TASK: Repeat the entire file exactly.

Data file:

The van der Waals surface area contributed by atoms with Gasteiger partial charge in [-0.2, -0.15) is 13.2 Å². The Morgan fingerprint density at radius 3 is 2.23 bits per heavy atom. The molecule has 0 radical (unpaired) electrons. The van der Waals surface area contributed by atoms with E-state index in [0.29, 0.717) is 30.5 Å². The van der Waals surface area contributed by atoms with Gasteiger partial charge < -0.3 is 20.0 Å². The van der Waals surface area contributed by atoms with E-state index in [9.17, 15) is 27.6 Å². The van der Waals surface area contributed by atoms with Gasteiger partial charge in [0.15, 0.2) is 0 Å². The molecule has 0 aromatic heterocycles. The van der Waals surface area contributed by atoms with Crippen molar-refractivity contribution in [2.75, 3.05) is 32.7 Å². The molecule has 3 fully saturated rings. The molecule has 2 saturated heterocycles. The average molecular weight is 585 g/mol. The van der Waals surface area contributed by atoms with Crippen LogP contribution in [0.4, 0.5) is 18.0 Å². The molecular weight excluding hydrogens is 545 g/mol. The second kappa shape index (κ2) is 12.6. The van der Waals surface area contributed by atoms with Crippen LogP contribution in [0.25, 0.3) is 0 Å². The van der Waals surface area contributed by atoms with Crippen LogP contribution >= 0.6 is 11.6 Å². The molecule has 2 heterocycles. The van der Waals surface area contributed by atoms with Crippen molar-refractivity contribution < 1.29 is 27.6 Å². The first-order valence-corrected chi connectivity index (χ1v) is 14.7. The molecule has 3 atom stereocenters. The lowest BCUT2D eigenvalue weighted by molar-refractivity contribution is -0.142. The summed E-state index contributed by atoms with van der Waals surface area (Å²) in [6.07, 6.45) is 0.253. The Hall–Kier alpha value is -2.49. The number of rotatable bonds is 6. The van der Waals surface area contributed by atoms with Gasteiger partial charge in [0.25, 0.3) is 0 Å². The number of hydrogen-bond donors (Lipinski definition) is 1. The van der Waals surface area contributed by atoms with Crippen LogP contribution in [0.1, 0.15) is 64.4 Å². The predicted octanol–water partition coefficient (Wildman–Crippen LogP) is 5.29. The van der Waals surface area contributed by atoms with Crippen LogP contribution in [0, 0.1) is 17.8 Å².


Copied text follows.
The van der Waals surface area contributed by atoms with Gasteiger partial charge in [-0.2, -0.15) is 13.2 Å². The Morgan fingerprint density at radius 3 is 2.23 bits per heavy atom. The molecule has 0 radical (unpaired) electrons. The van der Waals surface area contributed by atoms with E-state index in [0.29, 0.717) is 30.5 Å². The van der Waals surface area contributed by atoms with Gasteiger partial charge < -0.3 is 20.0 Å². The van der Waals surface area contributed by atoms with E-state index in [9.17, 15) is 27.6 Å². The van der Waals surface area contributed by atoms with Gasteiger partial charge in [0.15, 0.2) is 0 Å². The molecule has 0 aromatic heterocycles. The van der Waals surface area contributed by atoms with Crippen molar-refractivity contribution in [2.75, 3.05) is 32.7 Å². The molecule has 3 fully saturated rings. The molecule has 2 saturated heterocycles. The average molecular weight is 585 g/mol. The van der Waals surface area contributed by atoms with Crippen LogP contribution in [0.4, 0.5) is 18.0 Å². The molecular weight excluding hydrogens is 545 g/mol. The second kappa shape index (κ2) is 12.6. The van der Waals surface area contributed by atoms with Crippen LogP contribution in [0.25, 0.3) is 0 Å². The van der Waals surface area contributed by atoms with Crippen LogP contribution >= 0.6 is 11.6 Å². The molecule has 2 heterocycles. The van der Waals surface area contributed by atoms with Crippen molar-refractivity contribution < 1.29 is 27.6 Å². The first-order valence-corrected chi connectivity index (χ1v) is 14.7. The molecule has 3 atom stereocenters. The lowest BCUT2D eigenvalue weighted by molar-refractivity contribution is -0.142. The summed E-state index contributed by atoms with van der Waals surface area (Å²) in [6.07, 6.45) is 0.253. The Hall–Kier alpha value is -2.49. The number of rotatable bonds is 6. The van der Waals surface area contributed by atoms with Gasteiger partial charge in [0.25, 0.3) is 0 Å². The number of hydrogen-bond donors (Lipinski definition) is 1. The van der Waals surface area contributed by atoms with Crippen LogP contribution in [0.1, 0.15) is 64.4 Å². The predicted octanol–water partition coefficient (Wildman–Crippen LogP) is 5.29. The van der Waals surface area contributed by atoms with Crippen LogP contribution in [0, 0.1) is 17.8 Å².